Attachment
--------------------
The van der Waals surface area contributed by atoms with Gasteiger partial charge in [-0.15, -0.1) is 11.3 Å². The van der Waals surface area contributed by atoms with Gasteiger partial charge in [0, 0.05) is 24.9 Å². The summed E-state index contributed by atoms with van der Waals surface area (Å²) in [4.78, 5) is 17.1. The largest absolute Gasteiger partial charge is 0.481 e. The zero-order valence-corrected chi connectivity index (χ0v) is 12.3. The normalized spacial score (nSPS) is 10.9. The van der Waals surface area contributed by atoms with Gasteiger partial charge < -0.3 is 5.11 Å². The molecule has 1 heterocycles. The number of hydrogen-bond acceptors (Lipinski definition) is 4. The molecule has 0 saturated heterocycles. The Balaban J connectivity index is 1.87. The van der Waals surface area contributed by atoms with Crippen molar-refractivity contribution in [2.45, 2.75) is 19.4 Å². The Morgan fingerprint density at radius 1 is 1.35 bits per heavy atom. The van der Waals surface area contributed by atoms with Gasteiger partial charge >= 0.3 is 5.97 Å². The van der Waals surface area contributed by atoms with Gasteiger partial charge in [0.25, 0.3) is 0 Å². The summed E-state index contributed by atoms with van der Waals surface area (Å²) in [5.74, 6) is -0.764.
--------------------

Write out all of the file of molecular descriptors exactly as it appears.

The van der Waals surface area contributed by atoms with Gasteiger partial charge in [-0.15, -0.1) is 11.3 Å². The van der Waals surface area contributed by atoms with Gasteiger partial charge in [0, 0.05) is 24.9 Å². The summed E-state index contributed by atoms with van der Waals surface area (Å²) in [4.78, 5) is 17.1. The largest absolute Gasteiger partial charge is 0.481 e. The zero-order valence-corrected chi connectivity index (χ0v) is 12.3. The normalized spacial score (nSPS) is 10.9. The van der Waals surface area contributed by atoms with Gasteiger partial charge < -0.3 is 5.11 Å². The molecule has 1 heterocycles. The number of hydrogen-bond acceptors (Lipinski definition) is 4. The molecule has 0 saturated heterocycles. The Balaban J connectivity index is 1.87. The van der Waals surface area contributed by atoms with Crippen molar-refractivity contribution in [2.45, 2.75) is 19.4 Å². The Morgan fingerprint density at radius 1 is 1.35 bits per heavy atom. The van der Waals surface area contributed by atoms with Gasteiger partial charge >= 0.3 is 5.97 Å². The van der Waals surface area contributed by atoms with Gasteiger partial charge in [0.25, 0.3) is 0 Å². The summed E-state index contributed by atoms with van der Waals surface area (Å²) in [5.74, 6) is -0.764.